The primary objective of the Presidency

The EU must continue to take responsibility for the climate threat. The great challenge of our time is to avert the climate threat and combat global climate change. Climate change has a major impact on societies, individuals and coming generations. The EU will continue to pursue global climate efforts. The task of the Presidency, together with other parties, is to work for the adoption of a new climate agreement during the international climate negotiations in Copenhagen in December. Find out more about the Swedish EU Presidency's ambitions and goals in the work programme and under these tabs.

A global agreement for reduced emissions

The UN Framework Convention on Climate Change is the core of international climate efforts. Nearly all the countries of the world take part in work with the Climate Convention. The Kyoto Protocol contains commitments on emission reductions for the industrialised countries up to 2012. At the Conference of the Parties to the Convention in Copenhagen in December 2009, a decision will be taken on new commitments for the period after 2012. The Presidency’s most important objective is to lead the EU and, together with other parties, to agree on an international climate agreement at the meeting in Copenhagen.

The EU has been and remains proactive in climate efforts ahead of the meeting in Copenhagen. During the French Presidency, an ambitious legislative package on how the EU itself is to meet the climate threat was adopted. The EU has agreed that it will reduce its carbon dioxide emissions by 30 per cent by 2020 compared with 1990 levels if other industrialised countries make similar commitments. Otherwise the EU will unilaterally reduce its carbon dioxide emissions by 20 per cent by 2020 compared with 1990.

At the same time it is clear that the EU, which accounts for 14 per cent of worldwide emissions, cannot counteract climate change on its own. It is therefore important that a new global agreement is put in place.

Adjusting and financing to gain general approval

A number of critical problems remain in the international negotiations. The first is how the industrialised countries are to achieve emission reductions amounting to 25–40 per cent. Adequate and binding commitments on future emission reductions for industrialised countries are necessary. The second is that agreement must be reached on emission limitations in growing economies. Measures in these countries in the medium term are also crucial to the prospect of reversing the global trend of increased emissions and to keeping the goal of two degrees within reach. The third critical problem to be solved is financing for adjustments, emission reduction measures in and technology transfer to developing countries. Adjustment measures are necessary to deal with the damage that climate change has already caused and will cause in the future. Development of emissions trading markets and market-based instruments is necessary, as is increased public financing as a complement. There are several proposals as to how funds are to be generated, managed and administered, which will be further discussed during the autumn.

The EU’s role

Continued agreement in the EU is necessary in order to move the negotiations forward. The adoption of the EU climate and energy package means that the EU has agreed on an ambitious climate policy. Development of EU policy must continue with regard to issues such as financing, not least to respond to the expectations that the developing countries place on the EU. We need a broad agreement for the period after 2012. The EU also needs to get other industrialised countries to commit to ambitious emission reductions. New positions within the EU are necessary to prepare in order to be able to act in the international negotiations. The basic premise of the Presidency is, in consensus and with respect for national conditions, to promote unity in the EU and to uphold the EU’s responsibility as a positive force in the climate negotiations.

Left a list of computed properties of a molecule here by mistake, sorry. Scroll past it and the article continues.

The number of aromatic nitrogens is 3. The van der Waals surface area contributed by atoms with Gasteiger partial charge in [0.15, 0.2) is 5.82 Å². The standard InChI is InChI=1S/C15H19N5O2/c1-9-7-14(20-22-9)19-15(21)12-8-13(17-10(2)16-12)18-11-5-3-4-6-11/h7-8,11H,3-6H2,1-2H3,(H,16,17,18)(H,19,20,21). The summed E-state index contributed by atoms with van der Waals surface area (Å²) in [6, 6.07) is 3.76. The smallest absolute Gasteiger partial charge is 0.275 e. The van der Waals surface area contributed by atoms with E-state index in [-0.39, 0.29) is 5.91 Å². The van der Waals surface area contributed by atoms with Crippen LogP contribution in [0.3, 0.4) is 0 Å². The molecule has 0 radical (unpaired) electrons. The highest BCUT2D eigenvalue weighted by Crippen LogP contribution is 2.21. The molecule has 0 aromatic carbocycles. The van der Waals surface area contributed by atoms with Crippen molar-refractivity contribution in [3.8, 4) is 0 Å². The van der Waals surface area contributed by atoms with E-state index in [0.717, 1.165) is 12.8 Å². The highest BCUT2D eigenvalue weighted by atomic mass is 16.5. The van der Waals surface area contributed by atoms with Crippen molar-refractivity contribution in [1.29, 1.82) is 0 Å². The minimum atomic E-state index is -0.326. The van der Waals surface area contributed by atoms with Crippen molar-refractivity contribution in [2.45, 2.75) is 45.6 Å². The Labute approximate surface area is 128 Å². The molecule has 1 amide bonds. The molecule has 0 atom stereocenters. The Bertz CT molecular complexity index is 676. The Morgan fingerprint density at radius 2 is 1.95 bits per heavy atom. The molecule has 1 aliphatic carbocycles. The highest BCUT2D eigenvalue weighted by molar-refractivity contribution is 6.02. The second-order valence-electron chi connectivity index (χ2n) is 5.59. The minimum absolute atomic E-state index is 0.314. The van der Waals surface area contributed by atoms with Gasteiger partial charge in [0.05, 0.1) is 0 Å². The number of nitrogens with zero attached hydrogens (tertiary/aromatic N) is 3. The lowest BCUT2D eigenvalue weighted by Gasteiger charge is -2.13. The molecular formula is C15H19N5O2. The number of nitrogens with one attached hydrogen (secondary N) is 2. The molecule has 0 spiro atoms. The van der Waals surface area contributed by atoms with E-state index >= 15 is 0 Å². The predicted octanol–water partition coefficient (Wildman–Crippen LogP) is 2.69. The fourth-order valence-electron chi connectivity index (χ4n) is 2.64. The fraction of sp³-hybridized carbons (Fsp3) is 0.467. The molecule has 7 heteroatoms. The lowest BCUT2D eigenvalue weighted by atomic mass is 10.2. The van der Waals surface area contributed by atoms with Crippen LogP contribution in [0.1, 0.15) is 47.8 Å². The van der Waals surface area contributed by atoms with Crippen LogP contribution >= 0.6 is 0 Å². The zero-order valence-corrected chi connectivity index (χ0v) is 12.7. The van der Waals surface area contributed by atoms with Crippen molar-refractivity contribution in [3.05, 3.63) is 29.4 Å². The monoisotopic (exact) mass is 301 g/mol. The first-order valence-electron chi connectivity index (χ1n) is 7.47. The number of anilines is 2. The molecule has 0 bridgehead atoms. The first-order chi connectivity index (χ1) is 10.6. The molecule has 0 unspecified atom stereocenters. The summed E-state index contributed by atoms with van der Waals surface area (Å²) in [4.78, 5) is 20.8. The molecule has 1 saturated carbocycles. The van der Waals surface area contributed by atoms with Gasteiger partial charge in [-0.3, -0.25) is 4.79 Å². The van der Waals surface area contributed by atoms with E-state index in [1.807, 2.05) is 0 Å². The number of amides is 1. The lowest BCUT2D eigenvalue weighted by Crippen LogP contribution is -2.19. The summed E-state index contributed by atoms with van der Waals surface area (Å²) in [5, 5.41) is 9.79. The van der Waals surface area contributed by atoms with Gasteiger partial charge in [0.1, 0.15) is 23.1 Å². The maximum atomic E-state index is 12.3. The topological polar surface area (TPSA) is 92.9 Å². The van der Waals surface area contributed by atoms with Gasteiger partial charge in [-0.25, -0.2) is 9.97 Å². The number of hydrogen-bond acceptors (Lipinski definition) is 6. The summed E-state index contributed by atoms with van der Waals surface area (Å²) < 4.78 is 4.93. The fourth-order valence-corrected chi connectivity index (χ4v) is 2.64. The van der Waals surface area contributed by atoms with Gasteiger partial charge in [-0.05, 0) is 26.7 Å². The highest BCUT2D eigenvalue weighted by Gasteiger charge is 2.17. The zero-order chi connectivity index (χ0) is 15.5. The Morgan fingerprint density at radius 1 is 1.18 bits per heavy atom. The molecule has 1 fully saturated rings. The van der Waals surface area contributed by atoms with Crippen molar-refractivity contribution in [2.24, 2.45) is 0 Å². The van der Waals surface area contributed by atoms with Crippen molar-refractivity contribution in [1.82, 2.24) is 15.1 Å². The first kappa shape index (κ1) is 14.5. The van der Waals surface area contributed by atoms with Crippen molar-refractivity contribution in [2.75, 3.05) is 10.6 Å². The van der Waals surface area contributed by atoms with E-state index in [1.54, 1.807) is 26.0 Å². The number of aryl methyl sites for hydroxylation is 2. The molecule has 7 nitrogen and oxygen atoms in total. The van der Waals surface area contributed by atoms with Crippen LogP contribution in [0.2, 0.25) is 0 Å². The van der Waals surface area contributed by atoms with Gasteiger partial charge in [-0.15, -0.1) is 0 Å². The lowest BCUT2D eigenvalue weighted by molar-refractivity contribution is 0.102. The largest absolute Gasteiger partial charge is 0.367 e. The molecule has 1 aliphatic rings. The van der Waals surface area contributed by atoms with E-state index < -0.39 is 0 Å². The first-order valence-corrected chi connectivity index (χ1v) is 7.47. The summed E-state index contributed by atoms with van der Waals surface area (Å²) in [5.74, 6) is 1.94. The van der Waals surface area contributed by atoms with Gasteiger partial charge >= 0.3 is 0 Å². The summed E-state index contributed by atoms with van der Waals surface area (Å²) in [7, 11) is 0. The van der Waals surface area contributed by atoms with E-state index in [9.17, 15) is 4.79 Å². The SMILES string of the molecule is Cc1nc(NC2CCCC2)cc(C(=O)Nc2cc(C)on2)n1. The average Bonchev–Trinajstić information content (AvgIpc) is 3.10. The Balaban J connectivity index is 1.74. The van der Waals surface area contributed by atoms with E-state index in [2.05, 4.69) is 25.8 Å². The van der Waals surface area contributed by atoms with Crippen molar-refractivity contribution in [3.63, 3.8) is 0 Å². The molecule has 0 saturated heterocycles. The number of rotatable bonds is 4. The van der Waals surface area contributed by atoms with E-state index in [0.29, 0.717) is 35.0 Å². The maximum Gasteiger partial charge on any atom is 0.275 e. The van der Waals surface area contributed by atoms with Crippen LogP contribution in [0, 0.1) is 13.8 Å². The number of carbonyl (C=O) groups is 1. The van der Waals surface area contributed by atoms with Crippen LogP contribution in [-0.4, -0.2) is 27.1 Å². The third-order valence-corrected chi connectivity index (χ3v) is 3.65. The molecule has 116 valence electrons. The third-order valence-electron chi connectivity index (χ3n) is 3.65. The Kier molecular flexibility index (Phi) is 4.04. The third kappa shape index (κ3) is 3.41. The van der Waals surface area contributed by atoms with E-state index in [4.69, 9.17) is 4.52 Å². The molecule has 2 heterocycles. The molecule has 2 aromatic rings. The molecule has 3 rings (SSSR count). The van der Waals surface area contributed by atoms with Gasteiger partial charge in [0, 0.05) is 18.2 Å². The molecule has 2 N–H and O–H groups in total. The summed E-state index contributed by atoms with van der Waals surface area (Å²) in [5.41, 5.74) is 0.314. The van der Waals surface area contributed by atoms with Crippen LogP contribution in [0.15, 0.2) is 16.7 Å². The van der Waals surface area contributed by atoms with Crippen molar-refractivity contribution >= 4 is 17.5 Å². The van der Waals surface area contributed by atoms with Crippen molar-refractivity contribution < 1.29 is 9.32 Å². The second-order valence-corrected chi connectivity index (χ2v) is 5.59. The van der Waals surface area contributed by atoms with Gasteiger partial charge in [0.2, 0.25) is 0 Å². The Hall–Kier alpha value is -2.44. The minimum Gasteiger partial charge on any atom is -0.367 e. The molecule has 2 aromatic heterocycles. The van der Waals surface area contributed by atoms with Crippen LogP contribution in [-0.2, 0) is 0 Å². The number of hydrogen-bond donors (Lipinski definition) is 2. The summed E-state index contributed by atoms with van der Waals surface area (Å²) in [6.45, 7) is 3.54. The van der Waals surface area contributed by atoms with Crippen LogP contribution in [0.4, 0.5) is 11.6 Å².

The EU has an important role to play in relation to the developing countries, which are often particularly at risk and vulnerable to climate change. A central issue, both ahead of the Copenhagen Summit and in the longer term, is the need of effective support to facilitate adjustment of countries and people to the effects of climate change. The Commission on Climate Change and Development initiated by the Swedish Government is an important contribution. The Presidency will move the EU forward in these issues, which are also important to the design of future development cooperation from the Member States and the European Commission.

Further, the Presidency’s ambition is that strong political leadership by the EU will promote the transition to an eco-efficient economy where opportunities for growth are strengthened and environmental and climate considerations are utilised. The Presidency will initiate a discussion so as to allow this development.

Denna webbplats fungerar numera som arkiv och uppdateras inte. Här fanns tidigare ett foto som är borttaget på grund av upphovsrättsliga skäl.

This website is now functioning as an archive and will not be updated. Previously there was a photo here which has been removed for copyright reasons.

Faisant dorénavant office d’archives, ce site n’est plus remis à jour. Ici se trouvait précédemment placée une photo ayant été retirée pour des raisons de droits d'auteur.

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